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Friday, 15 May 2009

Another Reason That Meteorites Disappear

Another Reason That Meteorites Disappear

Paul bristolia at yahoo.com
Fri May 15 08:39:48 EDT 2009

Dear Friends,

I hear a lot references made to meteorites disappearing
after they fall to Earth because thy are destroyed by
weathering. Bioturbation is another process that causes
them to disappear relatively rapidly, within years from
the ground surface is bioturbation. The churning of the
upper horizons by animals and plants will caused large
objects, whether they be prehistoric and historic artifacts,
meteorites, modern bricks and concrete pieces, and so
forth, to gradually “sink” into the ground. Objects will
sink to the depth at which the churning of the ground
by bioturbation ceases to modify the soil. This forms a
buried layer of stones and other objects called a
“carpedolith” or “stone-layer”. When a carpedolith is
exposed in a two dimensional outcrop, as in the sides
of an artificial excavation, stream cutbank, or roadcut,
it is called a “stone line”.

In areas where plant and animals rapidly churn the soil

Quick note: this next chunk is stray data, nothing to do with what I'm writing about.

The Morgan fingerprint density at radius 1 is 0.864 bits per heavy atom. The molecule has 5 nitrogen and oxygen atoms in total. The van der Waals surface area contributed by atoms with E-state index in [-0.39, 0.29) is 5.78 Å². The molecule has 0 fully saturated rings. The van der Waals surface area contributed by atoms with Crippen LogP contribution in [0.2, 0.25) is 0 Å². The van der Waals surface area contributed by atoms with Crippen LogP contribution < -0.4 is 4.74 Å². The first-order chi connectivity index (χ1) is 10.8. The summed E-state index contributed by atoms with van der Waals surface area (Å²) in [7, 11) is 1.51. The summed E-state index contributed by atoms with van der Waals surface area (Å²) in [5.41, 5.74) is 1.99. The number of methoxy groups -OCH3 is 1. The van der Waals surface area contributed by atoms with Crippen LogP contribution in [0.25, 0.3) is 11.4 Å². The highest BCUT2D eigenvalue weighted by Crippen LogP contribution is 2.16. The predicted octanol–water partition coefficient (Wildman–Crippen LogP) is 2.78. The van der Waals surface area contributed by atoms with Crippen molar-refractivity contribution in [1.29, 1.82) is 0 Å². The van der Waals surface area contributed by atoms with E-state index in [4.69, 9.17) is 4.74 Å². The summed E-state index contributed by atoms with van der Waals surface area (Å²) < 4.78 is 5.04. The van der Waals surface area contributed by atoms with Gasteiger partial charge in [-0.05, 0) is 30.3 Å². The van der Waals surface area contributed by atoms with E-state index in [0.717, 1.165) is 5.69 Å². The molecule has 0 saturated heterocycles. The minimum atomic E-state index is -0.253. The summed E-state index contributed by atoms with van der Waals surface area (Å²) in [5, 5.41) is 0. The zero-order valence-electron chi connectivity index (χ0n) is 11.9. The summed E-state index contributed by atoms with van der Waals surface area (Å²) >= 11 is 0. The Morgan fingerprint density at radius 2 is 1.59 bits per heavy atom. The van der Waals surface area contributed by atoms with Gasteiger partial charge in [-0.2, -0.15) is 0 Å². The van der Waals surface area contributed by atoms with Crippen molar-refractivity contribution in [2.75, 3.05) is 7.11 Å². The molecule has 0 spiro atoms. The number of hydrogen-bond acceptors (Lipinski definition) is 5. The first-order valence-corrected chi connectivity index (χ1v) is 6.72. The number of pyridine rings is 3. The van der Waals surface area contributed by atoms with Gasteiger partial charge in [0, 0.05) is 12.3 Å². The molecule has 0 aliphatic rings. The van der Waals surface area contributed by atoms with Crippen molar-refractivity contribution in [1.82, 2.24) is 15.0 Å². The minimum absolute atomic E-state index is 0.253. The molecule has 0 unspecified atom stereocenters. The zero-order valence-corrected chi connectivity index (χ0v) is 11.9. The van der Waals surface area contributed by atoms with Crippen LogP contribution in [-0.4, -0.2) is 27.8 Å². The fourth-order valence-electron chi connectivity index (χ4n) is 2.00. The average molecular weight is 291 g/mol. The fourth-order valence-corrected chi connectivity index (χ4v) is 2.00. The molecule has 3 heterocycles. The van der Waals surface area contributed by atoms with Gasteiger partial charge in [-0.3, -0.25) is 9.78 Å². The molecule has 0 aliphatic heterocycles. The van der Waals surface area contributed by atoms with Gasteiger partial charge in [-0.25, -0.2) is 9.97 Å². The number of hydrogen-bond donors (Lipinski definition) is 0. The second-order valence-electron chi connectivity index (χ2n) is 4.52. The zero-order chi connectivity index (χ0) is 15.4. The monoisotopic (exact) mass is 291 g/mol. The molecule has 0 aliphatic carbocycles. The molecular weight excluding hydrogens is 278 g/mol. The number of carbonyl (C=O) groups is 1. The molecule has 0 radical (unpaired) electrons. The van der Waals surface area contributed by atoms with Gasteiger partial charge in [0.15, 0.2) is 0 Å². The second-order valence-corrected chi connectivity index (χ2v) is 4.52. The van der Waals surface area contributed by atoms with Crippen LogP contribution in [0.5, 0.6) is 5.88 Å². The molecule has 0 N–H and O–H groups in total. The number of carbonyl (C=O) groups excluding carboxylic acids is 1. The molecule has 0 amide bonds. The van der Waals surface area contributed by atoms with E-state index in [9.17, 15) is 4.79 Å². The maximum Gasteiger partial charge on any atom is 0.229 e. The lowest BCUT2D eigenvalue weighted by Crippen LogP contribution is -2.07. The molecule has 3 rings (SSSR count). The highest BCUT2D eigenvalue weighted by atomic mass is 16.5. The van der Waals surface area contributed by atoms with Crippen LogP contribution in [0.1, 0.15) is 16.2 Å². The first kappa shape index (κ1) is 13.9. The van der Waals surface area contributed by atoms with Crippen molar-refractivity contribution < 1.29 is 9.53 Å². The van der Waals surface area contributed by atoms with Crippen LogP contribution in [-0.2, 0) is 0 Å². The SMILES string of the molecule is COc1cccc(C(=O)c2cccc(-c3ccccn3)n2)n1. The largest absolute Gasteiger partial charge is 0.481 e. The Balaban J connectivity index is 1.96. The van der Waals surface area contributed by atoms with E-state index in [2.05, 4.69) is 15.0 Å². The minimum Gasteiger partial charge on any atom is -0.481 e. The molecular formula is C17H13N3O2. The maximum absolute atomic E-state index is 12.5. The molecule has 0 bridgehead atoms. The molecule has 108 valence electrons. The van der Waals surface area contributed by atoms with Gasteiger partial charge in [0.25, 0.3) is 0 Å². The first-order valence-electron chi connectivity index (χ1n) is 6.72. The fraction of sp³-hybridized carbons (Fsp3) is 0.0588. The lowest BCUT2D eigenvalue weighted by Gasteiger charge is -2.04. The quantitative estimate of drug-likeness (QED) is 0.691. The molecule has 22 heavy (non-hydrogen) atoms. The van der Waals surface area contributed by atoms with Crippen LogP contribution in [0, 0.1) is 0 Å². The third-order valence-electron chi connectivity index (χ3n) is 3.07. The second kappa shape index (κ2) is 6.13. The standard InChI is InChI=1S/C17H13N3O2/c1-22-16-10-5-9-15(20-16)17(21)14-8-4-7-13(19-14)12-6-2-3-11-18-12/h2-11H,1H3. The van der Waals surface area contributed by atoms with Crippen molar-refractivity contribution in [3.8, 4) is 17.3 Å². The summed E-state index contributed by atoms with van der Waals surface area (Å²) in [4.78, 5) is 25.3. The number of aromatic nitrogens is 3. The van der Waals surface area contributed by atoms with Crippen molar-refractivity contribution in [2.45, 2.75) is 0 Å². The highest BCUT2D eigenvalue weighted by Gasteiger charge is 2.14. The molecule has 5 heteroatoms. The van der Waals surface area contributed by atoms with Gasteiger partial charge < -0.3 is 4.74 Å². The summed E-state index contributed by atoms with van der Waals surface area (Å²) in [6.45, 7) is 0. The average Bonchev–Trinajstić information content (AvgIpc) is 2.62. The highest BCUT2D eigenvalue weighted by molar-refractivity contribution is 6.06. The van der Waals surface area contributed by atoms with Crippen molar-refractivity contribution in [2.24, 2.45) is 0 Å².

to significant depth, meteorites will diappear from the
ground surface long before they are destroyed by
terrestrial weathering processes. Depending on how
intense the bioturbation is and the size of the meteorite,
this can happen in a matter of decades, even years.

Some references are:

Johnson, D. L.. J. E. J. Domier, and D. N. Johnson,
2005, Reflections on the Nature of Soil and Its
Biomantle. Annals of the Association of American
Geographers. vol. 95, no. 1, pp. 11–31

http://www.d.umn.edu/~pfarrell/Soils/SCIENCE%20articles/Soil%20as%20Biomantle.pdf

http://ltse.env.duke.edu/files/ltse/publications/Johnson_DL2005%20reflections%20on%20soil.pdf

Meysman, F. J. R., J. J. Middelburg and C. H.R. Heip,
2006, Bioturbation: a fresh look at Darwin's last idea.
Trends in Ecology and Evolution. vol. 21, no. 12,
pp. 688-695.

http://194.171.24.200/ppages/jmiddelburg/downloads/1/Meysman_tree.pdf

Frolking, T. A. and B. T. Lepper, Geomorphic and
Pedogenic Evidence for Bioturbation of Artifacts at a
Multicomponent Site in Licking County, Ohio, U.S.A.
Geoarchaeology. vol. 16, no. 3, pp. 243–262.

http://www.denison.edu/academics/departments/geosciences/munsonsprng_geoarch_2001.pdf

Johnson, D. L., C.L. Balek, and R.J. Schaetzl, 2005,
Stonelayers (stone-lines) in Soils: A priori assumed
to be basal parts of biomantles. Geological Society
of America Abstracts with Programs vol. 37, No. 5, p. 77

http://gsa.confex.com/gsa/responses/2005NC/121.ppt

Animation on Dynamic Denudation/Biomantle Evolution

https://netfiles.uiuc.edu/jdomier/www/temp/biomantle.swf

Yours,

Paul H.

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